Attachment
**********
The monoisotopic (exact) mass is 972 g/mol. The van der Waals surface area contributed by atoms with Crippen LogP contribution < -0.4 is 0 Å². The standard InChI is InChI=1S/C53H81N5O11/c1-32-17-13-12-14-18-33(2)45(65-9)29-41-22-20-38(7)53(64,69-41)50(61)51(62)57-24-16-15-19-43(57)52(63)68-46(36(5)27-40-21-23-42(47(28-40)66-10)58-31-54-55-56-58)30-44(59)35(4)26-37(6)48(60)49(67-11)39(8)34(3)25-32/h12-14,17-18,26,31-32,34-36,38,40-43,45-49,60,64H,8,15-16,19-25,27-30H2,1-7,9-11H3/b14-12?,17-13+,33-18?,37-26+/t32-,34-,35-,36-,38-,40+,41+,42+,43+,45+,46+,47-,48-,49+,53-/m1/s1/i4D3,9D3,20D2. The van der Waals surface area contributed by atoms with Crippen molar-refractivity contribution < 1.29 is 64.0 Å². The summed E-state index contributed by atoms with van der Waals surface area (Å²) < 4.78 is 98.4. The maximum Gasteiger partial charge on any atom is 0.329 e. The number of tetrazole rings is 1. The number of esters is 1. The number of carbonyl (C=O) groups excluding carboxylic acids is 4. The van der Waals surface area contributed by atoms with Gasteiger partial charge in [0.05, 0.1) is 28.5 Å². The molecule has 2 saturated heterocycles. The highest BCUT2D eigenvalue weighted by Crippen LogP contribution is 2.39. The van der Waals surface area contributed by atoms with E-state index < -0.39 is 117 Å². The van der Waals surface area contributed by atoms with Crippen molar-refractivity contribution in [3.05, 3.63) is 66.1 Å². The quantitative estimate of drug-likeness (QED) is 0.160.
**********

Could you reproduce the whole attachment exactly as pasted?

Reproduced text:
The monoisotopic (exact) mass is 972 g/mol. The van der Waals surface area contributed by atoms with Crippen LogP contribution < -0.4 is 0 Å². The standard InChI is InChI=1S/C53H81N5O11/c1-32-17-13-12-14-18-33(2)45(65-9)29-41-22-20-38(7)53(64,69-41)50(61)51(62)57-24-16-15-19-43(57)52(63)68-46(36(5)27-40-21-23-42(47(28-40)66-10)58-31-54-55-56-58)30-44(59)35(4)26-37(6)48(60)49(67-11)39(8)34(3)25-32/h12-14,17-18,26,31-32,34-36,38,40-43,45-49,60,64H,8,15-16,19-25,27-30H2,1-7,9-11H3/b14-12?,17-13+,33-18?,37-26+/t32-,34-,35-,36-,38-,40+,41+,42+,43+,45+,46+,47-,48-,49+,53-/m1/s1/i4D3,9D3,20D2. The van der Waals surface area contributed by atoms with Crippen molar-refractivity contribution < 1.29 is 64.0 Å². The summed E-state index contributed by atoms with van der Waals surface area (Å²) < 4.78 is 98.4. The maximum Gasteiger partial charge on any atom is 0.329 e. The number of tetrazole rings is 1. The number of esters is 1. The number of carbonyl (C=O) groups excluding carboxylic acids is 4. The van der Waals surface area contributed by atoms with Gasteiger partial charge in [0.05, 0.1) is 28.5 Å². The molecule has 2 saturated heterocycles. The highest BCUT2D eigenvalue weighted by Crippen LogP contribution is 2.39. The van der Waals surface area contributed by atoms with E-state index < -0.39 is 117 Å². The van der Waals surface area contributed by atoms with Crippen molar-refractivity contribution in [3.05, 3.63) is 66.1 Å². The quantitative estimate of drug-likeness (QED) is 0.160.